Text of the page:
History of the ship

Researching the historical background of the ship, I discovered that the S.S. Nerbudda was a cargo ship, built for the British India Steam Navigation Company Ltd, Glasgow, in 1882. It also served as a passenger ship, with accommodation for 32 First Class passengers and 15 Second Class passengers.

S.S. Nerbudda circa 1880s

S.S. Nerbudda circa 1880s.

Nerbudda remained in service with British India until 1911, when it was sold to the company Sato Shokai Goshi Kaisha, who renamed it the Asuta Maru. Exactly why the Museum decided to create a large scale model of the Nerbudda is not clear. The ship itself was not a piece of ground-breaking engineering. Steam ships had been in operation since the early 1800s. Nonetheless, an excerpt from The Scotsman reported that the model would attract great interest from the public.

“We have no doubt that this elaborate and instructive piece will prove of the highest interest, not only to the general public, but to serious students of marine architecture and engineering.” The Scotsman, 31st December 1885.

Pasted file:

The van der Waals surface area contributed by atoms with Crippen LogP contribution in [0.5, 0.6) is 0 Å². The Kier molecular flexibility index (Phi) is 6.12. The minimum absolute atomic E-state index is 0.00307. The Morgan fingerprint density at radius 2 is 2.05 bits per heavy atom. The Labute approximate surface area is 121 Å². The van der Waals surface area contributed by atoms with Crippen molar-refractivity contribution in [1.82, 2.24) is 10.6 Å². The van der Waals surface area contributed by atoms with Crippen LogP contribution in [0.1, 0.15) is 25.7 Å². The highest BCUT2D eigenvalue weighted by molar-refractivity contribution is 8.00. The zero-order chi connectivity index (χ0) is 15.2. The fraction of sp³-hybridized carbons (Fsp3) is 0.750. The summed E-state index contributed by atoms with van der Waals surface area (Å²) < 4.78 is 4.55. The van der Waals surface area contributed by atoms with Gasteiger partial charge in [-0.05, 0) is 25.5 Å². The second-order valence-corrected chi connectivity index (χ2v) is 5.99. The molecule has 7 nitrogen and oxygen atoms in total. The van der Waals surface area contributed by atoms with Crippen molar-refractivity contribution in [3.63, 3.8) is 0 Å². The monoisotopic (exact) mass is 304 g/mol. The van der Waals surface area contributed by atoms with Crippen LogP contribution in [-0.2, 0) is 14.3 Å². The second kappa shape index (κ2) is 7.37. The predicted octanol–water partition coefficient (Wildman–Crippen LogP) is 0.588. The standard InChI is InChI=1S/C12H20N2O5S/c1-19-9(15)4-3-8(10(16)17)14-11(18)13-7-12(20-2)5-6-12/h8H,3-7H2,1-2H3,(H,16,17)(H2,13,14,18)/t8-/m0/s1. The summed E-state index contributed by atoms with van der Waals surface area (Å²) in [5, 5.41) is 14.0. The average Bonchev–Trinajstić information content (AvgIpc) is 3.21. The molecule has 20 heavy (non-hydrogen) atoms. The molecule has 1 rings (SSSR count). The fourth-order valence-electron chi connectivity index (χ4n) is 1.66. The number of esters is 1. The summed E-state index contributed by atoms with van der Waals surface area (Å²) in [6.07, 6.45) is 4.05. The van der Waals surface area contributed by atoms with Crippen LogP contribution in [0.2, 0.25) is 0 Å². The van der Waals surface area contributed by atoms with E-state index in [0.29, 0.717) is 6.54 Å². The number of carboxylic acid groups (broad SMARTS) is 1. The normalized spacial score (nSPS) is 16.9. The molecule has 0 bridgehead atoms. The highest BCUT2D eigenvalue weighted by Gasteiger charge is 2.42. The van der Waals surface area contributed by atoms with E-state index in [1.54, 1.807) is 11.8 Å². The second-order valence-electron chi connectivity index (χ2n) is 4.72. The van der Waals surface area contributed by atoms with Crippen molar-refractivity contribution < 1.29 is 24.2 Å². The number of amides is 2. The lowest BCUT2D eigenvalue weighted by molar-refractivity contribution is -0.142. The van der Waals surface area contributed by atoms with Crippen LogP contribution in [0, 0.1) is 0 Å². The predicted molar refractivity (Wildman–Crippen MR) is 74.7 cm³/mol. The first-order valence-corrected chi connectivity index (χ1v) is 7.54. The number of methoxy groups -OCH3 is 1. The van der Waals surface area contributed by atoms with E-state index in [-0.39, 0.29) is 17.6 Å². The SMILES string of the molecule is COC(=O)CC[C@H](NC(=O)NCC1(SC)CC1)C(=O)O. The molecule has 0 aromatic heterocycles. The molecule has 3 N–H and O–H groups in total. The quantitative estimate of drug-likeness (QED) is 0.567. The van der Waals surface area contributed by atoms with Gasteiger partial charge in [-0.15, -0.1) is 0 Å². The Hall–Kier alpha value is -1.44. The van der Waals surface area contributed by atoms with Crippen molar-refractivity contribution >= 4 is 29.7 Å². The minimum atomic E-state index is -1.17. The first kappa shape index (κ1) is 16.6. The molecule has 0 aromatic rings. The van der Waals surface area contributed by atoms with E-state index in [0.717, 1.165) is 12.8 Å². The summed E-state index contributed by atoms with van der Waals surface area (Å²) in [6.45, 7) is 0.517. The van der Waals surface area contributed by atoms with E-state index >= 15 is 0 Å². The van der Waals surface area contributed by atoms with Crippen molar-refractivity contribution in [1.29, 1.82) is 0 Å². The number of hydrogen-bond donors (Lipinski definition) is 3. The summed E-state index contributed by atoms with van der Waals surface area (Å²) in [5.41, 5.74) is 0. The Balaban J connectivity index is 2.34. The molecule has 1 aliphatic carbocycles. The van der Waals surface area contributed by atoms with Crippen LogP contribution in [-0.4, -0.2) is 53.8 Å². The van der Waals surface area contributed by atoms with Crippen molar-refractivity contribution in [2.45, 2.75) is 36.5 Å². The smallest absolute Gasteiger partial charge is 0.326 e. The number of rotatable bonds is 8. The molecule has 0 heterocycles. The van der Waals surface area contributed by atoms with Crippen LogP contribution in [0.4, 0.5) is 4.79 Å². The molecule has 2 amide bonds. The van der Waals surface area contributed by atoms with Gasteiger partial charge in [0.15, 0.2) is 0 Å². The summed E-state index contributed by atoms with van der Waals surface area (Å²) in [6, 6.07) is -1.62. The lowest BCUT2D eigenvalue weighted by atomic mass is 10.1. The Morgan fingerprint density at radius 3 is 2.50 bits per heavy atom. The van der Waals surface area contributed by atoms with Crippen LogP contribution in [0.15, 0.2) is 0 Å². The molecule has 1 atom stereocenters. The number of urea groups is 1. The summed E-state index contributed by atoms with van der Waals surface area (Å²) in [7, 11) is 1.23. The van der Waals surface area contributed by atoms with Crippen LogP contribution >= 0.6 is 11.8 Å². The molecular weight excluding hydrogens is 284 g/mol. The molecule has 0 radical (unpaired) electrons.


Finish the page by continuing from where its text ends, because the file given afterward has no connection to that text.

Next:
Museum model-making

The Nerbudda model is a prime example of the detailed and skilled work that was carried out by the Museum model workshop, which built a wide array of working technological and science models from the late 1860s to the mid-1970s. Detail and accuracy were of paramount importance to the Museum model makers, their reasoning being the Museum’s ethos: to enable its audience to see up close the technological and scientific innovations created in industrial Britain. The models allowed the Museum to do this, in a way that was accessible and easy to understand for visitors. Here a quote from a letter written by Thomas Archer, the Director of the Museum from 1860-1884, illustrates the high level of accuracy required in the building of Museum models: